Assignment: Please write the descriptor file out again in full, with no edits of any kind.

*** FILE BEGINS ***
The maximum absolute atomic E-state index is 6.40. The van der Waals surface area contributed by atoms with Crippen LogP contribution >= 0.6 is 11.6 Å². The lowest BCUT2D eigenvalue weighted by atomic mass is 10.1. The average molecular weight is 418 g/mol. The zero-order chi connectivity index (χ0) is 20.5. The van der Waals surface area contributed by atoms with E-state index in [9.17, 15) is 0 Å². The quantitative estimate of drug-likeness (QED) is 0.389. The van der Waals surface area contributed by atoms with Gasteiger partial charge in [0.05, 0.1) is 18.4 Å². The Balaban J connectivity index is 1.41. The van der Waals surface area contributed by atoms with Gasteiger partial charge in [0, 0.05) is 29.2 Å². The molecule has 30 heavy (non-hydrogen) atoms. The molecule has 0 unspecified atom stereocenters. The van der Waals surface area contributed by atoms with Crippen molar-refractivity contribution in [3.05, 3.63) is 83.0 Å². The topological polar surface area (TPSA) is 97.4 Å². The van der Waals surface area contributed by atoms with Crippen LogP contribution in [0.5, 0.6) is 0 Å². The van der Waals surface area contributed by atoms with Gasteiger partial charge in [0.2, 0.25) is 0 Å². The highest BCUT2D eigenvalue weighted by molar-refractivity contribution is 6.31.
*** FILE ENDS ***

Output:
The maximum absolute atomic E-state index is 6.40. The van der Waals surface area contributed by atoms with Crippen LogP contribution >= 0.6 is 11.6 Å². The lowest BCUT2D eigenvalue weighted by atomic mass is 10.1. The average molecular weight is 418 g/mol. The zero-order chi connectivity index (χ0) is 20.5. The van der Waals surface area contributed by atoms with E-state index in [9.17, 15) is 0 Å². The quantitative estimate of drug-likeness (QED) is 0.389. The van der Waals surface area contributed by atoms with Gasteiger partial charge in [0.05, 0.1) is 18.4 Å². The Balaban J connectivity index is 1.41. The van der Waals surface area contributed by atoms with Gasteiger partial charge in [0, 0.05) is 29.2 Å². The molecule has 30 heavy (non-hydrogen) atoms. The molecule has 0 unspecified atom stereocenters. The van der Waals surface area contributed by atoms with Crippen molar-refractivity contribution in [3.05, 3.63) is 83.0 Å². The topological polar surface area (TPSA) is 97.4 Å². The van der Waals surface area contributed by atoms with Crippen LogP contribution in [0.5, 0.6) is 0 Å². The van der Waals surface area contributed by atoms with Gasteiger partial charge in [0.2, 0.25) is 0 Å². The highest BCUT2D eigenvalue weighted by molar-refractivity contribution is 6.31.